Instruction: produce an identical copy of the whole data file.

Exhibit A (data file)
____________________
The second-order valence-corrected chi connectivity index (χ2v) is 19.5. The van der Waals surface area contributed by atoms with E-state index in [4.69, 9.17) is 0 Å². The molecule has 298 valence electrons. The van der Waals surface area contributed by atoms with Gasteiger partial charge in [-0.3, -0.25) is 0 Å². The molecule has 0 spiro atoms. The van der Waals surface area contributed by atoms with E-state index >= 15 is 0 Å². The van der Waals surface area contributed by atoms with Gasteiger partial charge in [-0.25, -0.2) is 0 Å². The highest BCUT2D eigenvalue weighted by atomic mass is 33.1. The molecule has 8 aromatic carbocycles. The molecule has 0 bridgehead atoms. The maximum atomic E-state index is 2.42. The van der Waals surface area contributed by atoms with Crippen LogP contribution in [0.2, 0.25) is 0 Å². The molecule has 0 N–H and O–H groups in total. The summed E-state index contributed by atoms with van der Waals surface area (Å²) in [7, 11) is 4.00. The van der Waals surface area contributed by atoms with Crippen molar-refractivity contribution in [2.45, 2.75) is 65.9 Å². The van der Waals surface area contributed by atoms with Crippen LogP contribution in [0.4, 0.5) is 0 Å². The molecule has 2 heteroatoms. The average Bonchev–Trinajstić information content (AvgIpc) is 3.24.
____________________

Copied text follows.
The second-order valence-corrected chi connectivity index (χ2v) is 19.5. The van der Waals surface area contributed by atoms with E-state index in [4.69, 9.17) is 0 Å². The molecule has 298 valence electrons. The van der Waals surface area contributed by atoms with Gasteiger partial charge in [-0.3, -0.25) is 0 Å². The molecule has 0 spiro atoms. The van der Waals surface area contributed by atoms with E-state index >= 15 is 0 Å². The van der Waals surface area contributed by atoms with Gasteiger partial charge in [-0.25, -0.2) is 0 Å². The highest BCUT2D eigenvalue weighted by atomic mass is 33.1. The molecule has 8 aromatic carbocycles. The molecule has 0 bridgehead atoms. The maximum atomic E-state index is 2.42. The van der Waals surface area contributed by atoms with Crippen LogP contribution in [0.2, 0.25) is 0 Å². The molecule has 0 N–H and O–H groups in total. The summed E-state index contributed by atoms with van der Waals surface area (Å²) in [7, 11) is 4.00. The van der Waals surface area contributed by atoms with Crippen molar-refractivity contribution in [2.45, 2.75) is 65.9 Å². The van der Waals surface area contributed by atoms with Crippen LogP contribution in [0.4, 0.5) is 0 Å². The molecule has 2 heteroatoms. The average Bonchev–Trinajstić information content (AvgIpc) is 3.24.